and cash flow and business snapshot, and the premium package which includes multi-currency at £33.
Price is important so make sure you take some time to investigate what you get for your money first, and do not be swayed by initial special offers. Expect to pay more if you want to have more users logging on to the system.
Round 5 – Reporting – Winner (No real winner here too ☹)
It is all very well having your information stored in a shiny new system, but how good are they at accessing the information you need? In other words, how good is the quality of the reporting aspects?
QuickBooks, we feel has a bit of a problem. It has a superb dashboard that is fully customisable and has excellent methods of tracking unlimited departments and projects, but some of its reports can let it down (and in common with the desktop version) the export feature does not always work very well.
Xero has the ability (like QuickBooks) to have customised report templates and the company has developed a new reporting dashboard. The system does have the basics like cash flow, P&L and Balance sheet but the standard built-in reports are not as extensive as Sage and QuickBooks and the limited analysis codes make it less useful.
FreeAgent has an excellent front end dashboard, which for most users, will prove adequate for their needs. It does not have the depth of reporting or the massive amount of customisation options of Quickbooks, but it gets by.
Sage has an exceptional array of complex accounting features, but its reporting could do with some improvement. The system does include standardised reports and you can customise them using the report designer, but the user interface is clunky and has a fair old learning curve.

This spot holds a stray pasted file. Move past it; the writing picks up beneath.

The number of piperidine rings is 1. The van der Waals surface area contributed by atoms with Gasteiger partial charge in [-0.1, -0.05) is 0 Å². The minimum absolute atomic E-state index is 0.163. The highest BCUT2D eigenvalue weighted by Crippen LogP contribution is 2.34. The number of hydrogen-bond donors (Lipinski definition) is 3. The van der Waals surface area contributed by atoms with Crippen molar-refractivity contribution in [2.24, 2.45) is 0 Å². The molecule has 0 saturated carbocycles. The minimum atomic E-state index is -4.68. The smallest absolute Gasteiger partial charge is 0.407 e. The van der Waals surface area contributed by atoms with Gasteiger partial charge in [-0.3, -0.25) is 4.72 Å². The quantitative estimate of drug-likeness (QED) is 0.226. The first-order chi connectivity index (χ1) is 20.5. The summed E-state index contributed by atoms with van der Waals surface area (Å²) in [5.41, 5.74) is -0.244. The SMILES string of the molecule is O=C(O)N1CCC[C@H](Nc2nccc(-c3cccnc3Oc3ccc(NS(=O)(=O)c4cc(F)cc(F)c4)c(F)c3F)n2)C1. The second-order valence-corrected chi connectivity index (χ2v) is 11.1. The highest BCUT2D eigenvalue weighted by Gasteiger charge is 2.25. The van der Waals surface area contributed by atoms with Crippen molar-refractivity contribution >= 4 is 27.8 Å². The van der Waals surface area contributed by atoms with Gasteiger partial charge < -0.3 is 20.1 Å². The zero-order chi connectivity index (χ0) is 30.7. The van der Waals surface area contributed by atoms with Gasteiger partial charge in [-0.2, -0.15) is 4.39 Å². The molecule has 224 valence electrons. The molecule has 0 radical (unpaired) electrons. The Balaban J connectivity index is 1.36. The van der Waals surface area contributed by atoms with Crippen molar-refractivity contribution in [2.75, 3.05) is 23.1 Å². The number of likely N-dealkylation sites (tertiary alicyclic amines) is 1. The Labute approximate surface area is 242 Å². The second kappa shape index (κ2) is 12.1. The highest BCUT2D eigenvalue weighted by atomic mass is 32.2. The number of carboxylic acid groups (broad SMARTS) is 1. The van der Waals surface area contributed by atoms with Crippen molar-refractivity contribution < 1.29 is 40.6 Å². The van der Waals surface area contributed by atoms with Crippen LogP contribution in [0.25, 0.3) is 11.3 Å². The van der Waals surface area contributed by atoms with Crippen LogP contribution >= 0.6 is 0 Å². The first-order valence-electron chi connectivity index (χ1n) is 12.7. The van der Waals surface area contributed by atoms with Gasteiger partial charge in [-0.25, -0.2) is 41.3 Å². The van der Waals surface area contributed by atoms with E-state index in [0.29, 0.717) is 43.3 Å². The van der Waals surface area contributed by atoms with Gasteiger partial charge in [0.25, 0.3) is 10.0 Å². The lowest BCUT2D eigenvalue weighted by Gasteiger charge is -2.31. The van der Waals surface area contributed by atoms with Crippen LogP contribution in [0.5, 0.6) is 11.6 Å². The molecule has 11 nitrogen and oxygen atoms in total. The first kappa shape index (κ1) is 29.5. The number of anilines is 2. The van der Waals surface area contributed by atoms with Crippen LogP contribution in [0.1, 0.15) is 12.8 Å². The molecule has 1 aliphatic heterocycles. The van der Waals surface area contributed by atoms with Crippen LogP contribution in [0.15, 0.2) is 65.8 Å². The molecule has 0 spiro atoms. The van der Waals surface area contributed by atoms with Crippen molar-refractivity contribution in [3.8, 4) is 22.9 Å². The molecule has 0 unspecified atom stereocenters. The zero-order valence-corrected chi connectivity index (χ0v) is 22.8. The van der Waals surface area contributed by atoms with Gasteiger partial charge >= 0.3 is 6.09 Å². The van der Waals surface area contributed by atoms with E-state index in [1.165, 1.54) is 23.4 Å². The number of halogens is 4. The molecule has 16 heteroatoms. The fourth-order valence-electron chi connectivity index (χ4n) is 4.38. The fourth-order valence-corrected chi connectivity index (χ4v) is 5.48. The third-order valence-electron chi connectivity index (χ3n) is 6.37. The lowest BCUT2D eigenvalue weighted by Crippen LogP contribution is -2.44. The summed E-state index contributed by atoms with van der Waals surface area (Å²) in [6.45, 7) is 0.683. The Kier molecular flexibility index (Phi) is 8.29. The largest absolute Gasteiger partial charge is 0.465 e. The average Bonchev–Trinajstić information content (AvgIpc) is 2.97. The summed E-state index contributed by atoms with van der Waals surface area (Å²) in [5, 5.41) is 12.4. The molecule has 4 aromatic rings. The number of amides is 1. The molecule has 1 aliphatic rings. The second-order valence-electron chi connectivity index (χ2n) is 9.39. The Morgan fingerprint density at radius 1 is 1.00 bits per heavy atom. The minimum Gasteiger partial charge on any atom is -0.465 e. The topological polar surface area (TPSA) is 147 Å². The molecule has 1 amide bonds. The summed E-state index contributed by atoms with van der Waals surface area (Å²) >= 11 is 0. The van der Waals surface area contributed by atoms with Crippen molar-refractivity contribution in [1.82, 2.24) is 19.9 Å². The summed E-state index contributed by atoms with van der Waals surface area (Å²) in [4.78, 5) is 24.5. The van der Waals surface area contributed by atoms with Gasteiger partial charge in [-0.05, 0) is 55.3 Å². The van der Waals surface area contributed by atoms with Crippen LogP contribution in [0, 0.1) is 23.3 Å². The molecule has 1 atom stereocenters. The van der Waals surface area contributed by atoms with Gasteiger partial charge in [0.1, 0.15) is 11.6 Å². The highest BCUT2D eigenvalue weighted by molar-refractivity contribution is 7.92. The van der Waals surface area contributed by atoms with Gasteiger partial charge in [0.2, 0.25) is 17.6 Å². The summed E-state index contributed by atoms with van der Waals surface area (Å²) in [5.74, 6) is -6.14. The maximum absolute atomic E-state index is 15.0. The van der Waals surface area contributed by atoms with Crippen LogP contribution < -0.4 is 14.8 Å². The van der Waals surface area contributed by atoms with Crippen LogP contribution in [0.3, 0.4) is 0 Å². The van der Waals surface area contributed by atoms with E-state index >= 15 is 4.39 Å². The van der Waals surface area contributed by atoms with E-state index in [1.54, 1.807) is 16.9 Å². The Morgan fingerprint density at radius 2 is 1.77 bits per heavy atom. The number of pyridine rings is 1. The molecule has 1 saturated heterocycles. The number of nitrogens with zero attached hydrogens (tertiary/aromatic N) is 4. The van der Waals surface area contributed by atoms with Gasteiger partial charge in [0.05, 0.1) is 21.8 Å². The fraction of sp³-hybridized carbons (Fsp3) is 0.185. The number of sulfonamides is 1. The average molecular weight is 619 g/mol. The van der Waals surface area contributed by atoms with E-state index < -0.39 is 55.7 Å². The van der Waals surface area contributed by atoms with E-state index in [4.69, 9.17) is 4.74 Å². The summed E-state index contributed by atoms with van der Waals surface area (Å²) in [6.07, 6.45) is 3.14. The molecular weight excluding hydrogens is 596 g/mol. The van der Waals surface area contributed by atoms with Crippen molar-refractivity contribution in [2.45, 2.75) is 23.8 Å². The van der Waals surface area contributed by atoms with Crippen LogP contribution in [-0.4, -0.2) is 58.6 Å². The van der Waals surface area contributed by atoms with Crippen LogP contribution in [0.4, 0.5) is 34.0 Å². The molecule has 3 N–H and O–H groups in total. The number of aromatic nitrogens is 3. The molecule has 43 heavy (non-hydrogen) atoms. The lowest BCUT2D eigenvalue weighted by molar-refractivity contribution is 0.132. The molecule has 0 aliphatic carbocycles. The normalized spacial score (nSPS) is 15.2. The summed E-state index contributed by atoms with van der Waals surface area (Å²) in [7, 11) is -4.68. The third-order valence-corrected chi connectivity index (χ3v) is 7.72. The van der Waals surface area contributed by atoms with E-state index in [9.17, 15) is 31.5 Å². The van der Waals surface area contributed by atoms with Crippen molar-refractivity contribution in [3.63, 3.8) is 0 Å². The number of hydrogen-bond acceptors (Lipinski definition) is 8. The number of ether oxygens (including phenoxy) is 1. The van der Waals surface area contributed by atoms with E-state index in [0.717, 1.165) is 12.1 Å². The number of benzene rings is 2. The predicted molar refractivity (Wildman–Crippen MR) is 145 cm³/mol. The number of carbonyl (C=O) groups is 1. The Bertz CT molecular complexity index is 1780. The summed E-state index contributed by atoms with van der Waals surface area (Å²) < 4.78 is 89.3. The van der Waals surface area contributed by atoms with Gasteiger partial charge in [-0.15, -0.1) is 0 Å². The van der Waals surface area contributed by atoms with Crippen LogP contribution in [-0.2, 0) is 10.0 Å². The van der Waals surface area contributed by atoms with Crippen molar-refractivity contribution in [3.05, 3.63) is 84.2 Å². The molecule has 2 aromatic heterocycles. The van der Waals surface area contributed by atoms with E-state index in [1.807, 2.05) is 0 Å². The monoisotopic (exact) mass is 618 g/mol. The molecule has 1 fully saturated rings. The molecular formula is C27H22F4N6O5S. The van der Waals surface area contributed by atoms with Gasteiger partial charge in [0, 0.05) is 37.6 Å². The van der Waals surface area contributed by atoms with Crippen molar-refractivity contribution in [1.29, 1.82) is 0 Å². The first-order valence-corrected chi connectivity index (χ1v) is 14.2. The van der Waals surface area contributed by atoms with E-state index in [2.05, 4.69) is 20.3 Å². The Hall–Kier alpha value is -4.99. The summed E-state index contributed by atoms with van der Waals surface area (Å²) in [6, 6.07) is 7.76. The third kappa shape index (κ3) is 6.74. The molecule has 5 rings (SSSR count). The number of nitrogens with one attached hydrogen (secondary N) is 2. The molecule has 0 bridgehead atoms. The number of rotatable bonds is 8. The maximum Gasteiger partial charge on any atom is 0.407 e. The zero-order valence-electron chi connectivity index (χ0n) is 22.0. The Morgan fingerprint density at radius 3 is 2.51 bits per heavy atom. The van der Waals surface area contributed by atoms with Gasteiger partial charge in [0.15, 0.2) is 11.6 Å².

As you can see it is difficult to select a clear winner here.
Round 6 – Connectivity – Winner Xero
One of the best aspects of a SaaS system should be connectivity with other services.
Xero has a wide array of different apps that you can connect to, either by getting them from the Apple Store or Google Play or by using the Intuit App collections.
Quickbooks also does well in terms of apps and connectivity with a wide range available on their marketplace. These vary from time trackers to inventory.
FreeAgent has fairly limited options. It still does, however, have some keys apps that will integrate well including things like Zapier, Stripe and Basecamp.
Sage feels like it lives in a different age, and there has been widespread criticism of the company for many years. Its connectivity offering is pretty limited and whilst it will integrate with other Sage products like Sage Pay and Payroll, if you are looking to get this seamlessly patched into your CRM system then you may be disappointed.
If you are running a highly integrated business such as an eCommerce company then you need to make sure that your financial software will work with your other systems.
Conclusion – what software should you buy?
For ease of use, we have produced the following table and we have rated each aspect on a star basis:
There is no real single answer to this question, but we hope that by teasing out the issues involved we have given you some food for thought.
If you are a very small business or a freelancer then have a look at FreeAgent because its user interface is exceptional and although it has a limited feature set it is probably all you need and the learning curve for a more complex system probably is not justified.
If you run a slightly bigger business and need a wide array of features, and happy to pay a little bit more, then Xero or QuickBooks are probably the best online accounting software. They are both reasonably priced, have excellent flexibility and can connect with a wide array of other services so could be a good choice whatever your needs but especially if you are in eCommerce or use a CRM extensively.
Sage has been a little disappointing overall and given its late entry into the cloud accounting we feel it has quite a way to catchup.
Our final piece of advice is to say make sure you choose the right software that is right fit for you or your small business. If your software does what you want it to do, then that is all you need.
Software V5 design? Click throughs in logos
If you would like to talk over your software options, or if you need help with implementing a new online accounting system for your business then why not get in touch with specialist cloud accounting Accountants in London. We would love to help.